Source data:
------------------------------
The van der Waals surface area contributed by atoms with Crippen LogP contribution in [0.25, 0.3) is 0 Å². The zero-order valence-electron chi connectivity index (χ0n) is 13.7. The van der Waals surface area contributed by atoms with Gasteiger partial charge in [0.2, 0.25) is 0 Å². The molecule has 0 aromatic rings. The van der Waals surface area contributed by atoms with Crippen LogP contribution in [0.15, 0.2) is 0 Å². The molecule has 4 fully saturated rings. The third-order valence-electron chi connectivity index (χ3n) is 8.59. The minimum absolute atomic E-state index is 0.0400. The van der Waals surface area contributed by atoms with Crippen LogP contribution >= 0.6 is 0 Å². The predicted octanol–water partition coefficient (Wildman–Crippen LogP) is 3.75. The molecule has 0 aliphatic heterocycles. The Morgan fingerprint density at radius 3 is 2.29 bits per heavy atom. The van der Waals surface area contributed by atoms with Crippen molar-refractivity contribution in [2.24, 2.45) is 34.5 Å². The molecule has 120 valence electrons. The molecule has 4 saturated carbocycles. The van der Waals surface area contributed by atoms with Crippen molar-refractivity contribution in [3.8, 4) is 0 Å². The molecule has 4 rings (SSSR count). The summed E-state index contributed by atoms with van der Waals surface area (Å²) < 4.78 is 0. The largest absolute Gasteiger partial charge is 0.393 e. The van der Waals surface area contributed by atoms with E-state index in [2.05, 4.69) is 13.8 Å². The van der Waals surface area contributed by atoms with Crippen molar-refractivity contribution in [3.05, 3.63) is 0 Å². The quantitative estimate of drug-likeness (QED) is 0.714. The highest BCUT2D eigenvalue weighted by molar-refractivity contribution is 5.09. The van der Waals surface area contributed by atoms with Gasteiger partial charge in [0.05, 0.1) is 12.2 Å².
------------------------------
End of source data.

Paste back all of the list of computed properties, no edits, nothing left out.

The van der Waals surface area contributed by atoms with Crippen LogP contribution in [0.25, 0.3) is 0 Å². The zero-order valence-electron chi connectivity index (χ0n) is 13.7. The van der Waals surface area contributed by atoms with Gasteiger partial charge in [0.2, 0.25) is 0 Å². The molecule has 0 aromatic rings. The van der Waals surface area contributed by atoms with Crippen LogP contribution in [0.15, 0.2) is 0 Å². The molecule has 4 fully saturated rings. The third-order valence-electron chi connectivity index (χ3n) is 8.59. The minimum absolute atomic E-state index is 0.0400. The van der Waals surface area contributed by atoms with Crippen LogP contribution >= 0.6 is 0 Å². The predicted octanol–water partition coefficient (Wildman–Crippen LogP) is 3.75. The molecule has 0 aliphatic heterocycles. The Morgan fingerprint density at radius 3 is 2.29 bits per heavy atom. The van der Waals surface area contributed by atoms with Crippen molar-refractivity contribution in [2.24, 2.45) is 34.5 Å². The molecule has 120 valence electrons. The molecule has 4 saturated carbocycles. The van der Waals surface area contributed by atoms with Crippen molar-refractivity contribution in [3.8, 4) is 0 Å². The molecule has 4 rings (SSSR count). The summed E-state index contributed by atoms with van der Waals surface area (Å²) < 4.78 is 0. The largest absolute Gasteiger partial charge is 0.393 e. The van der Waals surface area contributed by atoms with E-state index in [2.05, 4.69) is 13.8 Å². The van der Waals surface area contributed by atoms with Crippen molar-refractivity contribution in [3.05, 3.63) is 0 Å². The quantitative estimate of drug-likeness (QED) is 0.714. The highest BCUT2D eigenvalue weighted by molar-refractivity contribution is 5.09. The van der Waals surface area contributed by atoms with Gasteiger partial charge in [0.05, 0.1) is 12.2 Å².